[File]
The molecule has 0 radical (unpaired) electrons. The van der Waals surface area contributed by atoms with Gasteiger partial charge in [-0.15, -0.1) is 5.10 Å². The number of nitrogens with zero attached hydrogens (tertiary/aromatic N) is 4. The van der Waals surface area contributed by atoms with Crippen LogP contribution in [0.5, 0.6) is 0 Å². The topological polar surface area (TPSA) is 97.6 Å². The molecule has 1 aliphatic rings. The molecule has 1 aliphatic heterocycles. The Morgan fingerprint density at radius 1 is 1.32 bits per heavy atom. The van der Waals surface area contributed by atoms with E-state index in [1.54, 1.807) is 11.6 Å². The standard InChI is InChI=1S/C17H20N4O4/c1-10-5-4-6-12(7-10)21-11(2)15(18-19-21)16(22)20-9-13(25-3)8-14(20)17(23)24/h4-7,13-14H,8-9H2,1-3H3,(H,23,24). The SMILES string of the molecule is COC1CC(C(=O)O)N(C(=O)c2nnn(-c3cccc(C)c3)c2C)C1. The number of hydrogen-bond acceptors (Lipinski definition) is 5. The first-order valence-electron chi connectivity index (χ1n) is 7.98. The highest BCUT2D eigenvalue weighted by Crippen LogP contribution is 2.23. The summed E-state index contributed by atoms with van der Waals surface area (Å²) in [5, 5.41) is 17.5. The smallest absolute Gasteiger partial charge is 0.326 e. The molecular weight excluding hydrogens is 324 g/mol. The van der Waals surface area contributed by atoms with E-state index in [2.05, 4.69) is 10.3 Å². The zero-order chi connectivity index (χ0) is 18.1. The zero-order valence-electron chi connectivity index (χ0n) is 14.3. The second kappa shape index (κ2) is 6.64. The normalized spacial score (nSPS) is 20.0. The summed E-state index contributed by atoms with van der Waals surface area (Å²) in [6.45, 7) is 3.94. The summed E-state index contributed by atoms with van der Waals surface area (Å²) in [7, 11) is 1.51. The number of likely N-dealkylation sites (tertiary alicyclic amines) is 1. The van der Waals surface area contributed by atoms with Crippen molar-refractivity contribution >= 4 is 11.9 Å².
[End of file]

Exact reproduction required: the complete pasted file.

The molecule has 0 radical (unpaired) electrons. The van der Waals surface area contributed by atoms with Gasteiger partial charge in [-0.15, -0.1) is 5.10 Å². The number of nitrogens with zero attached hydrogens (tertiary/aromatic N) is 4. The van der Waals surface area contributed by atoms with Crippen LogP contribution in [0.5, 0.6) is 0 Å². The topological polar surface area (TPSA) is 97.6 Å². The molecule has 1 aliphatic rings. The molecule has 1 aliphatic heterocycles. The Morgan fingerprint density at radius 1 is 1.32 bits per heavy atom. The van der Waals surface area contributed by atoms with E-state index in [1.54, 1.807) is 11.6 Å². The standard InChI is InChI=1S/C17H20N4O4/c1-10-5-4-6-12(7-10)21-11(2)15(18-19-21)16(22)20-9-13(25-3)8-14(20)17(23)24/h4-7,13-14H,8-9H2,1-3H3,(H,23,24). The SMILES string of the molecule is COC1CC(C(=O)O)N(C(=O)c2nnn(-c3cccc(C)c3)c2C)C1. The number of hydrogen-bond acceptors (Lipinski definition) is 5. The first-order valence-electron chi connectivity index (χ1n) is 7.98. The highest BCUT2D eigenvalue weighted by Crippen LogP contribution is 2.23. The summed E-state index contributed by atoms with van der Waals surface area (Å²) in [5, 5.41) is 17.5. The smallest absolute Gasteiger partial charge is 0.326 e. The molecular weight excluding hydrogens is 324 g/mol. The van der Waals surface area contributed by atoms with E-state index in [2.05, 4.69) is 10.3 Å². The zero-order chi connectivity index (χ0) is 18.1. The zero-order valence-electron chi connectivity index (χ0n) is 14.3. The second kappa shape index (κ2) is 6.64. The normalized spacial score (nSPS) is 20.0. The summed E-state index contributed by atoms with van der Waals surface area (Å²) in [6.45, 7) is 3.94. The summed E-state index contributed by atoms with van der Waals surface area (Å²) in [7, 11) is 1.51. The number of likely N-dealkylation sites (tertiary alicyclic amines) is 1. The van der Waals surface area contributed by atoms with Crippen molar-refractivity contribution >= 4 is 11.9 Å².